A year ago Wednesday, Canadians elected Stephen Harper to lead a majority Conservative government. The Bloc Quebecois was virtually wiped out in Quebec by the NDP, while its leader, victorious in the last five elections, was defeated in his own constituency.
A year later, the loss remains painful for Gilles Duceppe. "If you ask me if a loss is nice? No, this is unpleasant. But life goes on, we must live. "
And no, he does not know what the future holds. "A year is not long. We must give it time some time," he says.
His reading of what happened on May 2, 2011 has not changed. "Quebecers did not want Stephen Harper in power. They knew the Bloc could not win and in light of the latest polls, they believed Jack Layton could become prime minister."
The rest is history. Even without Quebec, Stephen Harper got his majority. Just over three months later, Jack Layton died of cancer.
Although he was at the centre of the upheavals that rocked the leadership of Parti Quebecois leader Pauline Marois last year, Duceppe has held back from re-entering active politics. Allegations he misused public funds for partisan purposes while he was leader of the Bloc Quebecois have cooled his ambitions.
He says he is "looking forward" to hear the conclusions of the MPs on the House of Commons’ Board of Internal Economy who studying the spending allegations. Meanwhile, the rules have been clarified.
The inevitability of Ignatieff
It wasn't statements from Duceppe that brought the sovereignty debate to the forefront in recent weeks, but those from former…Liberals! Starting with comments from former Liberal leader Michael Ignatieff, who told the BBC that Quebec's independence is inevitable.
He traced a portrait that is true to life, Duceppe says. We live in two different societies without one being better than the other. I remember in the last debate we did, where he said: Gilles, we are in 2011, sovereignty, it is no longer current. His speech has necessarily changed. I think he took a step back because he no longer has a partisan task to fulfill.
Duceppe, however, himself a former Bloc leader, casts doubt as to the eventual certainty of Quebec’s independence.
"When he says that inevitably Quebec will be sovereign, I say there is nothing that is inevitable, especially in politics. I have never believed that things happen by themselves. "
Is Duceppe more cautious on sovereignty than a federalist? Not really, he responds. He believes the current turmoil in Quebec can only foster a new thrust for independence.
"Look at what has occurred in history. When the Berlin Wall fell, it was not surprising, but it was unexpected. Who predicted the Arab Spring? Nobody expected it, but all the ingredients were there. I think all the ingredients are also there for Quebec to become a country. But when? That’s another question. And it depends primarily on the will of those who work for this option. One has to work to make it happen. "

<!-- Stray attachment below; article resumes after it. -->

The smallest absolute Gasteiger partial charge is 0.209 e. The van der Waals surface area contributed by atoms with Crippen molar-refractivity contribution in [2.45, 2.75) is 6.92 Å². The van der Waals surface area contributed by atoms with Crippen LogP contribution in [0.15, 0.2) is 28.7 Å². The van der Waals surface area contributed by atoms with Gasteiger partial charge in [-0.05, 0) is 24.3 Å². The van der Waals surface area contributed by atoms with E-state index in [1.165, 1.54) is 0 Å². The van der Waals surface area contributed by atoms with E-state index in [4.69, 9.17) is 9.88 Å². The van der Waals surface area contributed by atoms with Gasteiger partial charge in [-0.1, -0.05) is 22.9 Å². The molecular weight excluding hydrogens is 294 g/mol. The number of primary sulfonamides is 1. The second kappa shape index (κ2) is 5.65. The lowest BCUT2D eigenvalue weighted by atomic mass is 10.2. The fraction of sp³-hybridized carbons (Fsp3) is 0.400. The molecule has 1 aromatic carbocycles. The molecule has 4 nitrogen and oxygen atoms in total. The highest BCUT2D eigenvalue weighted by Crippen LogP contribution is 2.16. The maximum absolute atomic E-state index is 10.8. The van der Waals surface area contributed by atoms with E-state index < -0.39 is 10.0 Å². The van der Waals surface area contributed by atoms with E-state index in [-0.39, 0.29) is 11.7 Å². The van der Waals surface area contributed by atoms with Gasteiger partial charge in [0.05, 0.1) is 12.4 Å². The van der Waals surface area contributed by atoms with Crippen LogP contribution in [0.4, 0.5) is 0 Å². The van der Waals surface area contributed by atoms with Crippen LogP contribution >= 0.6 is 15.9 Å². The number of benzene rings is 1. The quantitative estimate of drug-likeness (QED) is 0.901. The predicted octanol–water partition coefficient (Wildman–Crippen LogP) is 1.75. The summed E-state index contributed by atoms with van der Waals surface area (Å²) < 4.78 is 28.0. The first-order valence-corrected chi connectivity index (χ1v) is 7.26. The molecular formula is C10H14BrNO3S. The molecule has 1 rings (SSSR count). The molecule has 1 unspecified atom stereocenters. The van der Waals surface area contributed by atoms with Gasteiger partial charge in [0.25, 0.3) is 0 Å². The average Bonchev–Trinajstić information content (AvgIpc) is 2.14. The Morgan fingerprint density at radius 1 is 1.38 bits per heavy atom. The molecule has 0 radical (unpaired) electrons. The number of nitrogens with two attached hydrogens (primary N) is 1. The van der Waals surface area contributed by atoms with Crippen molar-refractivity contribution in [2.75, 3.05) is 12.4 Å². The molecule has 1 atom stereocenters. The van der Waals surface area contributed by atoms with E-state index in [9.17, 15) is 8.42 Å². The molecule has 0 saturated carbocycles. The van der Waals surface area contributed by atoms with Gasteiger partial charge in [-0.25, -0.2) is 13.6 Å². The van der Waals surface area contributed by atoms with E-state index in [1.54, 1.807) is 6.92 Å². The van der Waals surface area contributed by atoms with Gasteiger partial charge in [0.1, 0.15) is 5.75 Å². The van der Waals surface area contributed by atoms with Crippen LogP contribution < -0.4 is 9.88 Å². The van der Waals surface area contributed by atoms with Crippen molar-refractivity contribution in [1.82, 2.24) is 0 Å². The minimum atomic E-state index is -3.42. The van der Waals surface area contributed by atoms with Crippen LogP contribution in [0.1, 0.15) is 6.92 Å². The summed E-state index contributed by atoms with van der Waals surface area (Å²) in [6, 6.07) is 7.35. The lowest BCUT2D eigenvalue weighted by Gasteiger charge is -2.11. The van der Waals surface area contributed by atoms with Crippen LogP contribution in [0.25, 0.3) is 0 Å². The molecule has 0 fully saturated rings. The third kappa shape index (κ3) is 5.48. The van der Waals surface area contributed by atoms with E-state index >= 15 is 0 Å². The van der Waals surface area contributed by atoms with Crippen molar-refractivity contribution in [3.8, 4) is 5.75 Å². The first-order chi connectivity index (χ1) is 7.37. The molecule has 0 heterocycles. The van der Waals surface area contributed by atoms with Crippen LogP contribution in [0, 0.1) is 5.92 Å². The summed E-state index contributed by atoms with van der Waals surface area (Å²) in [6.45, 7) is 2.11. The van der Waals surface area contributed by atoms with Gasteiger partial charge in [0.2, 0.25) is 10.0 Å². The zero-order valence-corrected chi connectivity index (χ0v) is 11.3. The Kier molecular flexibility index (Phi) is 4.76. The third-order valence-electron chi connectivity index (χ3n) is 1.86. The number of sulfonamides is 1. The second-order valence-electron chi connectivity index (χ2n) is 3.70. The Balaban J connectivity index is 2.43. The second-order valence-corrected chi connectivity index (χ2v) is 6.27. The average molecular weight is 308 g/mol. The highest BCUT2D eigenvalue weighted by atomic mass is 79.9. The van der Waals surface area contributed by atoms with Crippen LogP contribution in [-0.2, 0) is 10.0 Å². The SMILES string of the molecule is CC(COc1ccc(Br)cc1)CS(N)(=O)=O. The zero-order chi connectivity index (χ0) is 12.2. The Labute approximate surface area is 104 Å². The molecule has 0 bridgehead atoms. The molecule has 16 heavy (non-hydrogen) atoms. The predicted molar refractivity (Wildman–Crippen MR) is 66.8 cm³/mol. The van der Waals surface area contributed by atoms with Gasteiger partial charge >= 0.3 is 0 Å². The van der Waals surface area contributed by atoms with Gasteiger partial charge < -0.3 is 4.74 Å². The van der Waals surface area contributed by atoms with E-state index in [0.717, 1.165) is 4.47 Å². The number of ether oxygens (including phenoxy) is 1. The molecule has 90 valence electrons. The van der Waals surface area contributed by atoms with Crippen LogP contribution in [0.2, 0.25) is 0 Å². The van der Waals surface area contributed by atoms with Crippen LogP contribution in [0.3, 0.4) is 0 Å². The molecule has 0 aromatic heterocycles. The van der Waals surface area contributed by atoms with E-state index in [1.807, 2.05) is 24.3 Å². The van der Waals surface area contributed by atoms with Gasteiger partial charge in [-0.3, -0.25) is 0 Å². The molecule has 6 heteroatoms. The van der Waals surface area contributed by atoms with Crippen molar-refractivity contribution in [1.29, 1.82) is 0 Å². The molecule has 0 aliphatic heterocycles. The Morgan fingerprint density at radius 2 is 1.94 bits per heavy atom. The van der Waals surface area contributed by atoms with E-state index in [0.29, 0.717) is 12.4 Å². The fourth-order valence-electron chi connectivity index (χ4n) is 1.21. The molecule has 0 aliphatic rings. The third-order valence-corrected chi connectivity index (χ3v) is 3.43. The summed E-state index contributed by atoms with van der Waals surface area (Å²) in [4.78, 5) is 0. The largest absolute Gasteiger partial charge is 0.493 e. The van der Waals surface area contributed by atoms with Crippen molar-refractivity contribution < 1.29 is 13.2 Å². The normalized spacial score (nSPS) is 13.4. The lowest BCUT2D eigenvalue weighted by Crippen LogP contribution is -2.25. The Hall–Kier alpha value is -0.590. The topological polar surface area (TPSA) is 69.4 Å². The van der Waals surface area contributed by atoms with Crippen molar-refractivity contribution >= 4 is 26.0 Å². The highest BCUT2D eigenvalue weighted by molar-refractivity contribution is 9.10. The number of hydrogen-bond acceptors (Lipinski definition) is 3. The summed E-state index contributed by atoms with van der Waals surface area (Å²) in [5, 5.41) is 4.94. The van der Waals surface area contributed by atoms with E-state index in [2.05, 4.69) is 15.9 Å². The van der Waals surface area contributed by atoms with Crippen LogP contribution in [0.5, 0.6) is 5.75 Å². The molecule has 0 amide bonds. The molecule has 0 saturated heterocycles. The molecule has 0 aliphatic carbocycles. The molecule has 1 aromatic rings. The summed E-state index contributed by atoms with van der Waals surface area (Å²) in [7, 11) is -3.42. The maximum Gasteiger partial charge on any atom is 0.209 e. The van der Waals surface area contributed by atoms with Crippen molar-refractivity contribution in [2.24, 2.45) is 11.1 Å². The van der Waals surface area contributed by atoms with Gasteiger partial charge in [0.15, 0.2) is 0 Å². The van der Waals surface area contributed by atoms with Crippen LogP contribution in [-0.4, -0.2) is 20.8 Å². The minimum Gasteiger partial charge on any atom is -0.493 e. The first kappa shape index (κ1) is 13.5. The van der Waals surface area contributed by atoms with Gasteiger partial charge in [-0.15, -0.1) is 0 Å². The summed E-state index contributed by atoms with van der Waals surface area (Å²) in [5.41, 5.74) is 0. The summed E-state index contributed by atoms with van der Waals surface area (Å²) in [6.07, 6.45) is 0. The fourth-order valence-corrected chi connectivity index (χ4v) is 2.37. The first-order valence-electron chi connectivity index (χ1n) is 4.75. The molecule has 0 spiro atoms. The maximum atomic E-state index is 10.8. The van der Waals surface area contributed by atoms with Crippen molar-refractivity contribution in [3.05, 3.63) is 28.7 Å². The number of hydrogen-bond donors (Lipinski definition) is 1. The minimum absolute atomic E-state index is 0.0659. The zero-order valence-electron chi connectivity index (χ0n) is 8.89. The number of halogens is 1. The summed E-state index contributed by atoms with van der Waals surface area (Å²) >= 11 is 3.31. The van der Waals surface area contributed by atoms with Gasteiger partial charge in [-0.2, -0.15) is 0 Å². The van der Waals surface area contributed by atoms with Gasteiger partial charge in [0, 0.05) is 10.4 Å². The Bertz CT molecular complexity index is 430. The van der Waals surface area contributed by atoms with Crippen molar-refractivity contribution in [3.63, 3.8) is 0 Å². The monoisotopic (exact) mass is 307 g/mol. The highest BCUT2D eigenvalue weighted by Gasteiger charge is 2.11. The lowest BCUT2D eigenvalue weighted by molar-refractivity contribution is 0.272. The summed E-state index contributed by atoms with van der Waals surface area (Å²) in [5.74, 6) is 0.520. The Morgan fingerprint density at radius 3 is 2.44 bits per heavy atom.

As a provincial election looms, Duceppe is pleased to see Quebecers emerging from slumber. ""[The director] Dominic Champagne said we are at a turning point in the history of our people, where our dead past does not want to die and our budding future does not want to be born. Thus, it is conscious. And we cannot consciously stay undecided. There are decisions to make, this one is major, but we must work to convince people that this is the right decision. "
The Trudeau fallacy
What does Duceppe make of Justin Trudeau saying he would consider supporting sovereignty if Canada was remade in Stephen Harper's image?
"If Harper did not have a majority in Canada, then sovereignty is no longer needed? I think not! Because Harper and his Tea Party friends are in power sovereignty is necessary? But if it was the Liberals or the NDP it would not be necessary? You see that it does not work,” Duceppe says.
He admits that, politically, separatists must "seize opportunities," but insists sovereignty must be realized in a positive rather than a reactive way.
As he told the journalist Gilles Toupin, Duceppe thinks it is Canada that will be redefined the day after Quebec obtains independence.
"The day when we are no longer there, Canadians will be forced to live their own quiet revolution,” Duceppe suggests. "Currently, all their cultural references are American, and they are defined by the third party that is Quebec, saying ‘We have a French-speaking province.’ They will be forced to find themselves.”
The Mulcair test
On the choice of Thomas Mulcair to head the NDP, Duceppe reserved comment, calling him "someone solid," even if he does not share his opinions.
It is in its policies where the NDP is likely to stumble, Duceppe says. "They’ll have to defend their policy of respecting the choice of 50 per cent plus 1 (in a future referendum), and we'll see. And on the demand to repatriate the employment insurance fund to Quebec, requested by an organization that defends the rights of those on welfare, the NDP risks also being against that policy, in the name of national unity.”
The same goes for its promise to apply Bill 101 — the law that ensures French is the province’s dominant language at work, in business, in communications and education — to all federal institutions in Quebec.
"When we saw their bill (on extending Bill 101 to federal institutions), it was simply wrong."
Obviously, Duceppe has lost none of his enthusiasm.
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